Question: What are the 4 phases of mitosis?

These phases are prophase, prometaphase, metaphase, anaphase, and telophase.

What are the 4 phases of mitosis and what happens in each?

1) Prophase: chromatin into chromosomes, the nuclear envelope break down, chromosomes attach to spindle fibres by their centromeres 2) Metaphase: chromosomes line up along the metaphase plate (centre of the cell) 3) Anaphase: sister chromatids are pulled to opposite poles of the cell 4) Telophase: nuclear envelope …

Are there 4 or 5 stages of mitosis?

Mitosis consists of four basic phases: prophase, metaphase, anaphase, and telophase. Some textbooks list five, breaking prophase into an early phase (called prophase) and a late phase (called prometaphase).

What is the difference between mitosis and meiosis?

Cells divide and reproduce in two ways, mitosis and meiosis. Mitosis results in two identical daughter cells, whereas meiosis results in four sex cells. Below we highlight the keys differences and similarities between the two types of cell division.

Where does mitosis occur in the body?

Cell division by mitosis occurs in all human body cells except the gonads (sex cells). During mitosis, the DNA is exactly copied and a new daughter cell created with the same number of chromosomes as the parent cell, ie 46.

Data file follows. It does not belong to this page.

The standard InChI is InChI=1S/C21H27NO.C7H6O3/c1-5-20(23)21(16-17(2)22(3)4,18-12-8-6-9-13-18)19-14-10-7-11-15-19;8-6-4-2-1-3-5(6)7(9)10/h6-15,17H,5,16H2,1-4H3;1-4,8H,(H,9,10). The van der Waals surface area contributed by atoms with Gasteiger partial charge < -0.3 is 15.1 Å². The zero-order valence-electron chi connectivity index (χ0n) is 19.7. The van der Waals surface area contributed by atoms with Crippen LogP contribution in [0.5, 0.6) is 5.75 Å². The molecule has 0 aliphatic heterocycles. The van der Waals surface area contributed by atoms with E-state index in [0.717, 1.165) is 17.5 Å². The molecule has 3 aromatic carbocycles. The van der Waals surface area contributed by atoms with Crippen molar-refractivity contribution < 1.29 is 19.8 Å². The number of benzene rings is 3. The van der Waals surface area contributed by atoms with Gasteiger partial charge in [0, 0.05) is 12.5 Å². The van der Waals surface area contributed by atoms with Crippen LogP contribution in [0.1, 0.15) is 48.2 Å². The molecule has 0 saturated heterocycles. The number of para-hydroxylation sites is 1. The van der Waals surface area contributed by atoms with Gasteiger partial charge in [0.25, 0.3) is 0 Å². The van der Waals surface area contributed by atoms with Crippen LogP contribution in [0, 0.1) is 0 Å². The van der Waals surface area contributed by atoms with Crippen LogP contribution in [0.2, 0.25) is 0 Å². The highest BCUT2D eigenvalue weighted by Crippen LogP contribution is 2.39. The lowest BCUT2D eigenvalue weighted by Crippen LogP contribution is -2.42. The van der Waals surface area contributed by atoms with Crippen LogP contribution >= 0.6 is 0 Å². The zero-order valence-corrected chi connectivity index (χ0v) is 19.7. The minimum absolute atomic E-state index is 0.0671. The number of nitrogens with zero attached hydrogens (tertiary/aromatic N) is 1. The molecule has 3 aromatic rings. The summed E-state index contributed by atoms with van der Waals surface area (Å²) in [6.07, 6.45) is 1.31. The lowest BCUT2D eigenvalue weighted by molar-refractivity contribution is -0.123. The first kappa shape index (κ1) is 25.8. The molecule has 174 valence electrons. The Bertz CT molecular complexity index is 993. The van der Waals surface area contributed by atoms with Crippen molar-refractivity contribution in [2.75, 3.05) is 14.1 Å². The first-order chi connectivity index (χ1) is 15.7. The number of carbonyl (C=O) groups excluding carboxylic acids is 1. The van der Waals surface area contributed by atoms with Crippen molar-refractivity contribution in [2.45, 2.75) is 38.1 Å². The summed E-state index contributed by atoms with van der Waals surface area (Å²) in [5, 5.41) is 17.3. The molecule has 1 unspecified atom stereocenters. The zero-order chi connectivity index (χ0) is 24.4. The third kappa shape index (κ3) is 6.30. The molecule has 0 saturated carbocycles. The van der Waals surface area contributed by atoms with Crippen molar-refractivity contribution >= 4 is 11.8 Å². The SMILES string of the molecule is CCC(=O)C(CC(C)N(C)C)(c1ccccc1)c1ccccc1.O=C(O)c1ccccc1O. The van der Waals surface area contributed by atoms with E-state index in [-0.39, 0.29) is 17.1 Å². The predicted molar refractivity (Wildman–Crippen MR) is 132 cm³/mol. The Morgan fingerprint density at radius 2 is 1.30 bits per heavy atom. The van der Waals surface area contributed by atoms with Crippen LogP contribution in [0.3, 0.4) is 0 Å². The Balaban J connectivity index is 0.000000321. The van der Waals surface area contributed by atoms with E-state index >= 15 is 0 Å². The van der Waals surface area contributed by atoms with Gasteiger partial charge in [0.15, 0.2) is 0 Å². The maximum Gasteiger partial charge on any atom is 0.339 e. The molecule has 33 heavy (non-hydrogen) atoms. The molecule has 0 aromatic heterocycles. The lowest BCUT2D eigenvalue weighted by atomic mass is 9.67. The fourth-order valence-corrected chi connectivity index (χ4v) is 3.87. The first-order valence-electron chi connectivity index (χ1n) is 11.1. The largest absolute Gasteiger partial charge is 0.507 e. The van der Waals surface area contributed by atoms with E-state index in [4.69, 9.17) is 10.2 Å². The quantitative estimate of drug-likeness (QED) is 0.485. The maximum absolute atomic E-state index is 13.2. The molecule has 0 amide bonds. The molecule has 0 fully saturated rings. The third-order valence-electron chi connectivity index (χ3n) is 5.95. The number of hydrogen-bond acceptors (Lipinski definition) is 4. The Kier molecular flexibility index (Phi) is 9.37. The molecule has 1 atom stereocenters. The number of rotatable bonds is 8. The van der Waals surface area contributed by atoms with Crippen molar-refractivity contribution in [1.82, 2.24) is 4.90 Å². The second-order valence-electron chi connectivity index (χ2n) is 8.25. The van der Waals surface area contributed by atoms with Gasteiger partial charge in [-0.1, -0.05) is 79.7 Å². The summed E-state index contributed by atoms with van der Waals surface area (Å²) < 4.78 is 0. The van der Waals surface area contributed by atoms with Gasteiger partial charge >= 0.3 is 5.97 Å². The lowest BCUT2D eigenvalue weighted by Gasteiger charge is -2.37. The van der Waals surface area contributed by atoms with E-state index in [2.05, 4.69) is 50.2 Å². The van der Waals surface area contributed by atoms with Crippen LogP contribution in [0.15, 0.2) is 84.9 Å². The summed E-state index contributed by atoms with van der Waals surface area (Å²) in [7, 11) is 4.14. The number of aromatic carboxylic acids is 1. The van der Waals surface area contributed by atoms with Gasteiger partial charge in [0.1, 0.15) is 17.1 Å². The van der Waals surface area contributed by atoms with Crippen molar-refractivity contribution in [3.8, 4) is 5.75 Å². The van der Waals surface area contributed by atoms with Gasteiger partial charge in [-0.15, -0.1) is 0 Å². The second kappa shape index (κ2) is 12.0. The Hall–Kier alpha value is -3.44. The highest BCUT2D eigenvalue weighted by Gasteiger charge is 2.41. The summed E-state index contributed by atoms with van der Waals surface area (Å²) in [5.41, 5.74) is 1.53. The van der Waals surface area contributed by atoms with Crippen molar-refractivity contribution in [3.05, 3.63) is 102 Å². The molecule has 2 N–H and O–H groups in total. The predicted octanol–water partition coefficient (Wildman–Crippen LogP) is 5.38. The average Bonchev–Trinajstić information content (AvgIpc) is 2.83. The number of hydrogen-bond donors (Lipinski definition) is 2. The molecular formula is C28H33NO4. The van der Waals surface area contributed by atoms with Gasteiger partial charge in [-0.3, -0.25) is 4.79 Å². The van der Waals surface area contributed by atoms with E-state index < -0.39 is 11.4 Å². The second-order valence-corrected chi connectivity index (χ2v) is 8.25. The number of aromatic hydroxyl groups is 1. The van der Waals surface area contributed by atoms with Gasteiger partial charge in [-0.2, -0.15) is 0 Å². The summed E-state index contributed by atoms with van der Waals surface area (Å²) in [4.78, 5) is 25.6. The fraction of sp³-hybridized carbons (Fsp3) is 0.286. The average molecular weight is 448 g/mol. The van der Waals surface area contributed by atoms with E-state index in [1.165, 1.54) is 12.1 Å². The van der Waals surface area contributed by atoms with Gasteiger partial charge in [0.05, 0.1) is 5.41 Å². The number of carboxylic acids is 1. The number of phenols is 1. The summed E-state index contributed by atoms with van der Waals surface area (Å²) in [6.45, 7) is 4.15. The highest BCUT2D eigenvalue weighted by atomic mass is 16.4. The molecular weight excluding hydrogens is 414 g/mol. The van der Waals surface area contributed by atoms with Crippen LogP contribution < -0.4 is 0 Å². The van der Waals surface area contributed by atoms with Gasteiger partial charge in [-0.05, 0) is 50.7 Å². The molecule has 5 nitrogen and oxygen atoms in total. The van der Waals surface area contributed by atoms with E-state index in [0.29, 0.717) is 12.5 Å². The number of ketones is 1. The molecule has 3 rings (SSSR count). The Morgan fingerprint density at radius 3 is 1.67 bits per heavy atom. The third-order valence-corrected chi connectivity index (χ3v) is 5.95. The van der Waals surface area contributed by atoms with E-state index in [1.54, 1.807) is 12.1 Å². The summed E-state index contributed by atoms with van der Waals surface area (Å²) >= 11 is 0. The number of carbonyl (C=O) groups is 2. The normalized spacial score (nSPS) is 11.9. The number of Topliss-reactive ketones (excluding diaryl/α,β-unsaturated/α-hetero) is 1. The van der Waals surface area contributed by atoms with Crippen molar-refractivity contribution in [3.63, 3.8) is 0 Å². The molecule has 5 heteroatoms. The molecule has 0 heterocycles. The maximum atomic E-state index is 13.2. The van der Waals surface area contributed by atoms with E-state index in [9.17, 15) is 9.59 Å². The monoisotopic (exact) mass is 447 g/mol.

Why does mitosis happen?

Mitosis is a process where a single cell divides into two identical daughter cells (cell division). … The major purpose of mitosis is for growth and to replace worn out cells.

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What is the difference between mitosis and cytokinesis?

Mitosis is the division of the nucleus, while cytokinesis is the division of the cytoplasm. They are both two stages in the cell cycle.

Why is cytokinesis the shortest phase?

The shortest phase of the cell cycle is cytokinesis because all the previous stages help prepare the cell to divide, so all the cell has to do is divide and nothing else. What happens during mitosis? Chromosomes are pulled to opposite ends of the cell.

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